One wonders what nineteenth-century England might have to suggest in the way of predictions of things to come. In the days when the “broad church” with its attendant pietistical distaste for liturgical correctness gave way to a style of worship whose novelty soon wore thin and empty, the populace became ripe for the onset of the Oxford Movement and its champions of the liturgy in all the beauty of its high ritual. Could it be that we now are seeing a similar stage set, as the twentieth century’s tryst with freedom from liturgy likewise comes to the point of finding the thrill of it gone? Could it be that people are discovering they’d rather have the real thing than what they are beginning at last to see as cheap imitations? The comeback of high ritual in Catholicism strongly suggests so.

The Lutherans ought to be paying attention. The value of ritual will surely not be lost on the people who are likely to be tiring of the tomfoolery of church-growth gimmicks before long; some would say the signs of malaise are already beginning to show.

But the challenge is great, for the matter of ritual’s resurgence has to do with a particular frame of mind, an orientation which is strongly at odds with the misoliturgic mind-set so prevalent among those preferring user-friendly worship settings. The Church Growth Institute of Pasadena, California is most prominent among those promulgating a preference for user-friendliness over liturgy.

The mental state which attends those performing the priestly duties of the liturgy is one which is manifestly not user-friendly. Rather, it is one which carries a profound sense of the divine presence in the liturgy. The God who made heaven and earth is here, it says; let us conduct ourselves accordingly. But such conduct will be sure to get one into trouble in a hurry, since the notion carries with it the call to fear Him.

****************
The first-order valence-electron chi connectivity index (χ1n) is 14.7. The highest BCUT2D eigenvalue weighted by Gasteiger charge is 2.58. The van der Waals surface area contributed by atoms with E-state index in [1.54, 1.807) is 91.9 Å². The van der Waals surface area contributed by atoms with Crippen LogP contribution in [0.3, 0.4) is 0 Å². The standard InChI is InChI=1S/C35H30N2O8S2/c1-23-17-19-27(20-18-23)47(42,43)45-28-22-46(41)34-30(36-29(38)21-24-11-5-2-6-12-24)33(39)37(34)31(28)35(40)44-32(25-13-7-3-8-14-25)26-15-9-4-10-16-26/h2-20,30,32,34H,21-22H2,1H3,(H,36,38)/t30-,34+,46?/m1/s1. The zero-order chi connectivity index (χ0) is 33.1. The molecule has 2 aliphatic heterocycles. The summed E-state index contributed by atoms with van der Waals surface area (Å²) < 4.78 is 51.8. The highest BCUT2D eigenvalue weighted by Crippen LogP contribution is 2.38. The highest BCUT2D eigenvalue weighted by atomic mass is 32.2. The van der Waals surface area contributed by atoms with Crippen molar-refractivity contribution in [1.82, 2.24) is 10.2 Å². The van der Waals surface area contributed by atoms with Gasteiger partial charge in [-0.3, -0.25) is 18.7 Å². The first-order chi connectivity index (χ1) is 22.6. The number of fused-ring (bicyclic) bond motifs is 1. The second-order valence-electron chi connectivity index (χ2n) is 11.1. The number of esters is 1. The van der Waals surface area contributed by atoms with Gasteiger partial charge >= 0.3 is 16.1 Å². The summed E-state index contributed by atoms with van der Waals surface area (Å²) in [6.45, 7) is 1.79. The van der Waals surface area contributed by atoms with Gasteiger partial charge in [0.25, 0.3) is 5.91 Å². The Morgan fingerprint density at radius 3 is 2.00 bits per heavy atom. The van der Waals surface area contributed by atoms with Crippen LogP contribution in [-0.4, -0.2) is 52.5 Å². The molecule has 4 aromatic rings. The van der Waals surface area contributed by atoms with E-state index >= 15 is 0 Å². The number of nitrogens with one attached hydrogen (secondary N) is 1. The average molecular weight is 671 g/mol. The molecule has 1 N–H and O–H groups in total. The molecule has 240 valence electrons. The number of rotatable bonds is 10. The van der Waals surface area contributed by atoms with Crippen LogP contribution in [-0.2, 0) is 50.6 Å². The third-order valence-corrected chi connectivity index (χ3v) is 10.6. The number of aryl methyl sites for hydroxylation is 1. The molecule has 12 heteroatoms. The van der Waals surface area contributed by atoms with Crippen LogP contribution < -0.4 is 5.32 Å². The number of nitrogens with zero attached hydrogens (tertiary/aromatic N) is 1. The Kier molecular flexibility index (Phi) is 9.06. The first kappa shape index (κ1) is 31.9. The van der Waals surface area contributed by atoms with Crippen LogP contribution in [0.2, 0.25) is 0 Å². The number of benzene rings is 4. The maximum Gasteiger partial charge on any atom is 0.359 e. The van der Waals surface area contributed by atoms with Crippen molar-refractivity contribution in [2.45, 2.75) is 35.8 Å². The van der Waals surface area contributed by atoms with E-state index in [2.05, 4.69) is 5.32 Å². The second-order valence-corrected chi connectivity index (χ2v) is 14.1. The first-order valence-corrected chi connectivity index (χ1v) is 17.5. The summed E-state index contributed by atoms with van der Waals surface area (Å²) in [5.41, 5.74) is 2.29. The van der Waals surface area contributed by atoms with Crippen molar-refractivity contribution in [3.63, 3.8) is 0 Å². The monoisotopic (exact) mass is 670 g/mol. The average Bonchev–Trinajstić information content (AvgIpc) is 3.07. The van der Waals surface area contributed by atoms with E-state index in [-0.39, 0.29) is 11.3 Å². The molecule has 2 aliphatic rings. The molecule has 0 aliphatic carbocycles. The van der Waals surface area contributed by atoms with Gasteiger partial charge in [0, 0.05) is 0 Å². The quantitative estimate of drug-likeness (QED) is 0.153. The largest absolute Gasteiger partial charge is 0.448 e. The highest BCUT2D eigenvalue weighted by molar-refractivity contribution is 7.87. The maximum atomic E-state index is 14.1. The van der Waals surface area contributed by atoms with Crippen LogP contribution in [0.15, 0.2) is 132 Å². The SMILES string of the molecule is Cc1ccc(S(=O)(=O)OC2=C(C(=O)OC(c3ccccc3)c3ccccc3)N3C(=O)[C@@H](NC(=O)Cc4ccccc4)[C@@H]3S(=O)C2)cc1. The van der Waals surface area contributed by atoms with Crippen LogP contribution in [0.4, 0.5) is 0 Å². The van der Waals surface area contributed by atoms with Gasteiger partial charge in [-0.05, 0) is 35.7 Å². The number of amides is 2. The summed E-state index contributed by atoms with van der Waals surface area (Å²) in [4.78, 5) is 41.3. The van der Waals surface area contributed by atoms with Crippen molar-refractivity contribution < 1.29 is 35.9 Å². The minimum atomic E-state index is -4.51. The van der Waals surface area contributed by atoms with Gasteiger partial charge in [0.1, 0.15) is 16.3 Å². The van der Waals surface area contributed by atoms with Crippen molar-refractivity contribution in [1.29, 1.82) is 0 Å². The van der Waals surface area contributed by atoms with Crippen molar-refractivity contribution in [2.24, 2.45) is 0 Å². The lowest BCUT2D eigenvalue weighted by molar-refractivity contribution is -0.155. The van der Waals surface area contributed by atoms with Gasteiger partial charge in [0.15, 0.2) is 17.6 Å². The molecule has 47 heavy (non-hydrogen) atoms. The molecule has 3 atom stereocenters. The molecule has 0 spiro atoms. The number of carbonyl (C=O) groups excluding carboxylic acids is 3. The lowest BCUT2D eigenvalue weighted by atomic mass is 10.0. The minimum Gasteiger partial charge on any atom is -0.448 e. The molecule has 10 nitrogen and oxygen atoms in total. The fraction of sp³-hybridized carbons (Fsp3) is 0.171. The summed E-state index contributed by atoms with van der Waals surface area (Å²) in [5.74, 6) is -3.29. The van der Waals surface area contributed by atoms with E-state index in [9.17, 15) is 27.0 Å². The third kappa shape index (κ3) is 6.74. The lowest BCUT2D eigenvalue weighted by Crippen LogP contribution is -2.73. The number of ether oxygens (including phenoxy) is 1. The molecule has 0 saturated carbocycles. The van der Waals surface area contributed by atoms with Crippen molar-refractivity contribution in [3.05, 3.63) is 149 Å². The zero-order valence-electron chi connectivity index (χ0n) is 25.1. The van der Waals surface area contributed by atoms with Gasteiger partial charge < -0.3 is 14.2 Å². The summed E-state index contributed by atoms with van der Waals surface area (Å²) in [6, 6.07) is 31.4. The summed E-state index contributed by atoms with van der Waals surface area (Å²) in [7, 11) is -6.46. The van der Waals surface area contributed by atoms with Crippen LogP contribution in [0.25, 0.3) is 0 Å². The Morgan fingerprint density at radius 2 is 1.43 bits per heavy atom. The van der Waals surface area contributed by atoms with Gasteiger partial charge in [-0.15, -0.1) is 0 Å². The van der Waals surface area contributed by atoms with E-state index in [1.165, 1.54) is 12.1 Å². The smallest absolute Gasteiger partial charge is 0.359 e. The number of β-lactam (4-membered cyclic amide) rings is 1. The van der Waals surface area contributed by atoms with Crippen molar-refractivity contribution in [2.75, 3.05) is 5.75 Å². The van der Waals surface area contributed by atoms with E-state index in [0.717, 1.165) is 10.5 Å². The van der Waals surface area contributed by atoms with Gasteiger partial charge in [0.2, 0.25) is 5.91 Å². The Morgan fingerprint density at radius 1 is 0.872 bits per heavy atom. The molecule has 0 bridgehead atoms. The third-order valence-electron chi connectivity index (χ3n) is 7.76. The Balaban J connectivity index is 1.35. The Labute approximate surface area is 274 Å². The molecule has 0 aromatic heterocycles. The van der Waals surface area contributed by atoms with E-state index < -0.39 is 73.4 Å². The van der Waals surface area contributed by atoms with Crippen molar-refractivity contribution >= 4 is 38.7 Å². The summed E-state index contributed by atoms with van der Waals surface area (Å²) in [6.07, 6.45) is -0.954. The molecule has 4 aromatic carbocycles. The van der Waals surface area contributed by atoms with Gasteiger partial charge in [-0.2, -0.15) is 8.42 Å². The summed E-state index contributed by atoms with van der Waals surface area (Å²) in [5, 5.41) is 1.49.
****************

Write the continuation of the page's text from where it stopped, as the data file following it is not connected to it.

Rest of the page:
For too long, this sense of the Presence has been missing in places where it ought to be most expected. One would think that churches with a Lutheran heritage would be quite familiar with the Real Presence of Christ in the Sacrament, and correlatively, in the Divine Service as a whole. Instead, we are finding routinely a strong notion of the Real Presence of Visitors, with the result that sensitivity becomes the operative word. The focal point among those intent on being user-friendly at worship is, quite unquestionably, the users. People who visit the church--newcomers, that is--are the ones targeted by the user-friendliness which has led to the demise of ritual and liturgy. Liturgy, they say, is too foreign, too odd. How much better we would do at welcoming and thereby keeping the visitors if we were to seek to make them comfortable with our setting.

But must we not assume that these visitors we are so eager to keep with us are unbelievers, or at least that their faith is not of the sort that leads to regular church attendance? Since this is so, therefore what we are truly dealing with is unbelief, or at least with people under the influence of the world’s basic rejection of Sunday morning worship. Now how would we make such people comfortable? One would think an unbeliever ought to be uncomfortable in our midst, for what company does faith have with unbelief? Someone whose convictions do not include the need to hear and learn the Word of God can only be made comfortable in our midst if we too conduct ourselves in such a way as to suggest that it really isn’t the word of God which brings us here; no, it’s really the hope of making another visitor happy.